As pulmonary edema fluid initially collects in the interstitium, mild pulmonary edema shows the following features:
- loss of definition of pulmonary vasculature
- peribronchial cuffing
- Kerley B lines
- reticulonodular pattern
- thickening of interlobar fissures
If the pulmonary edema is due to heart failure or fluid overload, you may also see cardiomegaly and distension of the pulmonary veins, particularly in the upper lung fields. This latter phenomenon is referred to as vascular redistribution and can be seen in normal supine radiographs of the chest. As pulmonary edema progresses, fluid begins to collect in alveoli, causing diffuse airspace disease often in a “bat-wing” or “butterfly” pattern, tending to spare the outermost lung fields. Pleural effusion may be a feature of pulmonary edema.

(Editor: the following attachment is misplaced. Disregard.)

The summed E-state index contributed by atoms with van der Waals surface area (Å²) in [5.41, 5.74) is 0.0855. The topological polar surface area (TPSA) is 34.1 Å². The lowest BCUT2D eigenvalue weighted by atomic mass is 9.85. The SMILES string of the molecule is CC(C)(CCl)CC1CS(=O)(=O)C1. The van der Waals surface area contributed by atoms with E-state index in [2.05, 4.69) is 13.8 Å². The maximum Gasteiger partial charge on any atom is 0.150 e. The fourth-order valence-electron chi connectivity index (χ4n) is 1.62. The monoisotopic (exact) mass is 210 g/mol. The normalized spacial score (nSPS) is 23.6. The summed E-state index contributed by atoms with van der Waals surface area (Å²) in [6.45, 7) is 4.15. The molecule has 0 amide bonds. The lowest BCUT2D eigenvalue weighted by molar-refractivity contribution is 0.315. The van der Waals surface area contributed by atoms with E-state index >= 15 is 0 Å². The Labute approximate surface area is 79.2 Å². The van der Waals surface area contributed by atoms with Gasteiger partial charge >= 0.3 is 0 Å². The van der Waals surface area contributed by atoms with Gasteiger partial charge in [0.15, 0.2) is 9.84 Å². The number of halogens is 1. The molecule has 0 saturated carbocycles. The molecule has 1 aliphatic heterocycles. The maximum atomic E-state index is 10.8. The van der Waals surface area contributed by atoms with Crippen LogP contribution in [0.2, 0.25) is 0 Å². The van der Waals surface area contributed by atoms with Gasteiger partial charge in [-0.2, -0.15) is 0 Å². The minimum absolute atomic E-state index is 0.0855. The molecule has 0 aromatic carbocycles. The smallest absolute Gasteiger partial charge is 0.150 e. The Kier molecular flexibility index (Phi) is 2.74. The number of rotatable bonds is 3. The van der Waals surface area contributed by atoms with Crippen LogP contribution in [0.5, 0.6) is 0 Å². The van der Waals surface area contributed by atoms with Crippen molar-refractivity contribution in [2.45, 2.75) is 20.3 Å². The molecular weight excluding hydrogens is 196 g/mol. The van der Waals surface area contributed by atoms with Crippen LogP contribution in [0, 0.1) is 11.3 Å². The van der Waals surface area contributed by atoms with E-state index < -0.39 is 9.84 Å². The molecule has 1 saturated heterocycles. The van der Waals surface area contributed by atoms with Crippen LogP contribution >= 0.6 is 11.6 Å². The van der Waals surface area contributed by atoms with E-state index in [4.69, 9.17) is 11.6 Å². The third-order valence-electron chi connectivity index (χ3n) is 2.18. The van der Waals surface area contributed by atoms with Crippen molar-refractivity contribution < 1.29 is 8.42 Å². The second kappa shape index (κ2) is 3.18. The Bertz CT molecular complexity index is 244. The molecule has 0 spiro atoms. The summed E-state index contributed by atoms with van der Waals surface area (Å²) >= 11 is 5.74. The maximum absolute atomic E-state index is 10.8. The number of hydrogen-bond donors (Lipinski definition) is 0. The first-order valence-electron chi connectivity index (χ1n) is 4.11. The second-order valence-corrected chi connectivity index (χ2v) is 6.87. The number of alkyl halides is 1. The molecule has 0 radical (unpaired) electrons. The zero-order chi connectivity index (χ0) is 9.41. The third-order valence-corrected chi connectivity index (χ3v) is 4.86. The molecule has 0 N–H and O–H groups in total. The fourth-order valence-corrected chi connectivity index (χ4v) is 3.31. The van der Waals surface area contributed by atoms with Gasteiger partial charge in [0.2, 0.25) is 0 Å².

Right: Enlarged upper lobe vessels